Last Christmas movie review: Emilia Clarke's painfully stereotypical rom-com fails to touch any chords
Last Christmas is silliness and shallowness of material, along with insincerity and self-importance in execution.
Scraping the bottom of the barrel containing the elixir of rom coms, Paul Feig brings all the holiday cheer to a standstill, with a very attractive looking but frightfully shallow film devoid of both good humour and drama to keep one invested.
If you are a Boomer and in the market for a movie that milks a ‘Wham’ song to the extreme, you will dig this film, but if you are looking for a movie that you will enjoy and remember long after you have seen it, you are better off skipping this one.
Emilia Clarke plays Kate, a stereotypically lost young woman in the big city, who is trying to deal with her Eastern European mother (Emma Thompson, who co-wrote the film), and her menial job at a Christmas store. Kate then finds the ultimate dream machine of a man in Tom (Henry Golding), who ‘understands’ her, and gives her some direction in life. Of course, Kate falls for Henry, but he does not seem to reciprocate her feelings.
You may think the summary sounds like a cookie cutter rom-com, and make no mistake – this film absolutely is one. You would need to be bereft of any kind of cynicism or practicality in life to be able to enjoy this sort of a movie nowadays, because Feig attempts to paint all the genteel ‘niceness’ of the story with a ‘realistic’ approach to issues like depression and alcoholism, but both aspects do not ring true. Feig also attempts to show horn in a pro-immigration stance but the social commentary, like in so many movies lately, is ham-fisted and painfully clichéd.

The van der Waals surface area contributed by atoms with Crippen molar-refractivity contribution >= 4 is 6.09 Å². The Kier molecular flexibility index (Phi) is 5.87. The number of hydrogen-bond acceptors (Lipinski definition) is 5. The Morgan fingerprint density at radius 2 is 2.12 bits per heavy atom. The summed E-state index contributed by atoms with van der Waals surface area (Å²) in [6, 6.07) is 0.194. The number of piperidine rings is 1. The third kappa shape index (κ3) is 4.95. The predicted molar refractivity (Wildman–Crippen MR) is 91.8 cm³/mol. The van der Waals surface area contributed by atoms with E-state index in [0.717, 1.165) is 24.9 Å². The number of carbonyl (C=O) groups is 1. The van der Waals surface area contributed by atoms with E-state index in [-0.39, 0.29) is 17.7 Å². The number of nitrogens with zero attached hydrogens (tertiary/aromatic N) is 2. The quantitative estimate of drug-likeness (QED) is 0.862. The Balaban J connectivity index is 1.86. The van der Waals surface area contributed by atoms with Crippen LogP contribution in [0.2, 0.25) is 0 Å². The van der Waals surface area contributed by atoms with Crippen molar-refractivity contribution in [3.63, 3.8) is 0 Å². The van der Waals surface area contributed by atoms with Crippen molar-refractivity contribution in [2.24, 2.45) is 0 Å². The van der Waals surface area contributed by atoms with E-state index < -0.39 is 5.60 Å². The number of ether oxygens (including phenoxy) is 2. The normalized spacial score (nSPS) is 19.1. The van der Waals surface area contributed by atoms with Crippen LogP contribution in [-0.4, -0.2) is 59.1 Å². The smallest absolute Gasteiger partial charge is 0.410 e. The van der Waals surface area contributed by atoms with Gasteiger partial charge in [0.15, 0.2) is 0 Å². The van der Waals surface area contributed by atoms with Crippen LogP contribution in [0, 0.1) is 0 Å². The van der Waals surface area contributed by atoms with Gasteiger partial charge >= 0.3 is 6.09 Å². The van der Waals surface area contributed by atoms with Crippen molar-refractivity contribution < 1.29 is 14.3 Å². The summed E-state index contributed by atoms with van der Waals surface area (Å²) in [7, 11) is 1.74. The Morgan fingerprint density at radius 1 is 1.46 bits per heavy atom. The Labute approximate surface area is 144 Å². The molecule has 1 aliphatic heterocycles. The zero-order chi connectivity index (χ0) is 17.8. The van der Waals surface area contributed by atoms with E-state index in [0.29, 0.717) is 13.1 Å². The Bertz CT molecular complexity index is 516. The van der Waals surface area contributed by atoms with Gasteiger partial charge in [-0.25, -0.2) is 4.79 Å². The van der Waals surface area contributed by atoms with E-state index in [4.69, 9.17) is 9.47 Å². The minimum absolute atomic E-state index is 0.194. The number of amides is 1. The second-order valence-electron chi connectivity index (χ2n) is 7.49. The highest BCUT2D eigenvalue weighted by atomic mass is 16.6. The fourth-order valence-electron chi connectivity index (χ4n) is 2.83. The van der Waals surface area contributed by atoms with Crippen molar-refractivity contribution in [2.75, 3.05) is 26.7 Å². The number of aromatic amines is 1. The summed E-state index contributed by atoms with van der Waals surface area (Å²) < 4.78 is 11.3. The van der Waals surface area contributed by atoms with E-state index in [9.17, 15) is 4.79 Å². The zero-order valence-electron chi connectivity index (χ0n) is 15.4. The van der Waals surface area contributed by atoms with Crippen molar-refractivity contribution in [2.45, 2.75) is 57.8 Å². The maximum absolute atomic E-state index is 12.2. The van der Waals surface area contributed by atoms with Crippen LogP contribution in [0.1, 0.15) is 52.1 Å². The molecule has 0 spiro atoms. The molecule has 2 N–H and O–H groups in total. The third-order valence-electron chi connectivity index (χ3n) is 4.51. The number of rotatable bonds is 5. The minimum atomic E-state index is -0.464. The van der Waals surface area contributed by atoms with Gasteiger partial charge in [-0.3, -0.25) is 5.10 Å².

Feig also fails to explore in any real depth what it feels like to be a fading star struggling to stay relevant – Kate’s character is bereft of agency, and she does little by herself to pull out of her existentialist hole – the messaging, going with the rom-com genre, continues to amplify the falsehood a woman needs a man to rescue her.
Look, none of those issues would have been glaring had the movie offered what it promised – an entertaining love story. But the leads here have the chemistry of white paint meeting a white wall. Both Golding and Clarke lack warmth, and resemble cardboard cutouts placed next to each other during the ‘romantic’ moments. The subplots, featuring Michelle Yeoh as someone named Santa falling for a weird German, another character struggling to come out, and the rise of modern fascism across the world are all too convoluted to make any impact.
The smattering of George Michael’s lyrics provide some fleeting moments of resonance but the fact that the movie is set around a character’s ability to sing checks of all the hackneyed plot points one can think of. It is also schmaltzy in the most unwarranted possible ways. Every time the dour moments kick in, you wonder what exactly is Feig trying to achieve with this film. Silliness and shallowness of material is bad by itself, but insincerity, coupled with self-importance in execution, is something that is really hard to bear when there is such good content at home on streaming platforms.
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